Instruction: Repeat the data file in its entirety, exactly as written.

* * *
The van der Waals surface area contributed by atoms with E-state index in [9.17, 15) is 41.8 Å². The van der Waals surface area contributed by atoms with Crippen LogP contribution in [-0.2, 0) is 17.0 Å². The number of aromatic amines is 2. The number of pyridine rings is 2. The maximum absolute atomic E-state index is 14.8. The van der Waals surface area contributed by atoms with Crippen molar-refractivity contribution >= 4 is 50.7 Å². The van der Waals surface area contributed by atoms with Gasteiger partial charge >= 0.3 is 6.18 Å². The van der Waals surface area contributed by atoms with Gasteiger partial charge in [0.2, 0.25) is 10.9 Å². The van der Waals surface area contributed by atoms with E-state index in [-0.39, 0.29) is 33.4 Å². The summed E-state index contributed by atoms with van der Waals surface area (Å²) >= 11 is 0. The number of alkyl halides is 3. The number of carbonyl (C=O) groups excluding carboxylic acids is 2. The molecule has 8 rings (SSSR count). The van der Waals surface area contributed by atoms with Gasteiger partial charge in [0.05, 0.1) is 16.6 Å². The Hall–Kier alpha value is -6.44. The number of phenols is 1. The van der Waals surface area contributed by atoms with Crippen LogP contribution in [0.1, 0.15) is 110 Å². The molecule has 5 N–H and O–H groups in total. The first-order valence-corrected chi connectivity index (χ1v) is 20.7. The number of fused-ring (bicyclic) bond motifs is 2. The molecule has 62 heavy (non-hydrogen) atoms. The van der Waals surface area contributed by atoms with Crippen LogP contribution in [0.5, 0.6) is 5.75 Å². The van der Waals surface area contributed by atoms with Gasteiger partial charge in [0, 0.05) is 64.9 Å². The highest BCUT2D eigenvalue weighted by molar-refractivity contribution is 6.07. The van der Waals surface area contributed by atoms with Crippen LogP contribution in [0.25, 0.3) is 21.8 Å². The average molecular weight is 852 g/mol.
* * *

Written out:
The van der Waals surface area contributed by atoms with E-state index in [9.17, 15) is 41.8 Å². The van der Waals surface area contributed by atoms with Crippen LogP contribution in [-0.2, 0) is 17.0 Å². The number of aromatic amines is 2. The number of pyridine rings is 2. The maximum absolute atomic E-state index is 14.8. The van der Waals surface area contributed by atoms with Crippen molar-refractivity contribution >= 4 is 50.7 Å². The van der Waals surface area contributed by atoms with Gasteiger partial charge >= 0.3 is 6.18 Å². The van der Waals surface area contributed by atoms with Gasteiger partial charge in [0.2, 0.25) is 10.9 Å². The van der Waals surface area contributed by atoms with E-state index in [-0.39, 0.29) is 33.4 Å². The summed E-state index contributed by atoms with van der Waals surface area (Å²) >= 11 is 0. The number of alkyl halides is 3. The number of carbonyl (C=O) groups excluding carboxylic acids is 2. The molecule has 8 rings (SSSR count). The van der Waals surface area contributed by atoms with Gasteiger partial charge in [0.05, 0.1) is 16.6 Å². The Hall–Kier alpha value is -6.44. The number of phenols is 1. The van der Waals surface area contributed by atoms with Crippen LogP contribution in [0.1, 0.15) is 110 Å². The molecule has 5 N–H and O–H groups in total. The first-order valence-corrected chi connectivity index (χ1v) is 20.7. The number of fused-ring (bicyclic) bond motifs is 2. The molecule has 62 heavy (non-hydrogen) atoms. The van der Waals surface area contributed by atoms with Crippen LogP contribution in [0.5, 0.6) is 5.75 Å². The van der Waals surface area contributed by atoms with Gasteiger partial charge in [0, 0.05) is 64.9 Å². The highest BCUT2D eigenvalue weighted by molar-refractivity contribution is 6.07. The van der Waals surface area contributed by atoms with Crippen LogP contribution in [0.25, 0.3) is 21.8 Å². The average molecular weight is 852 g/mol.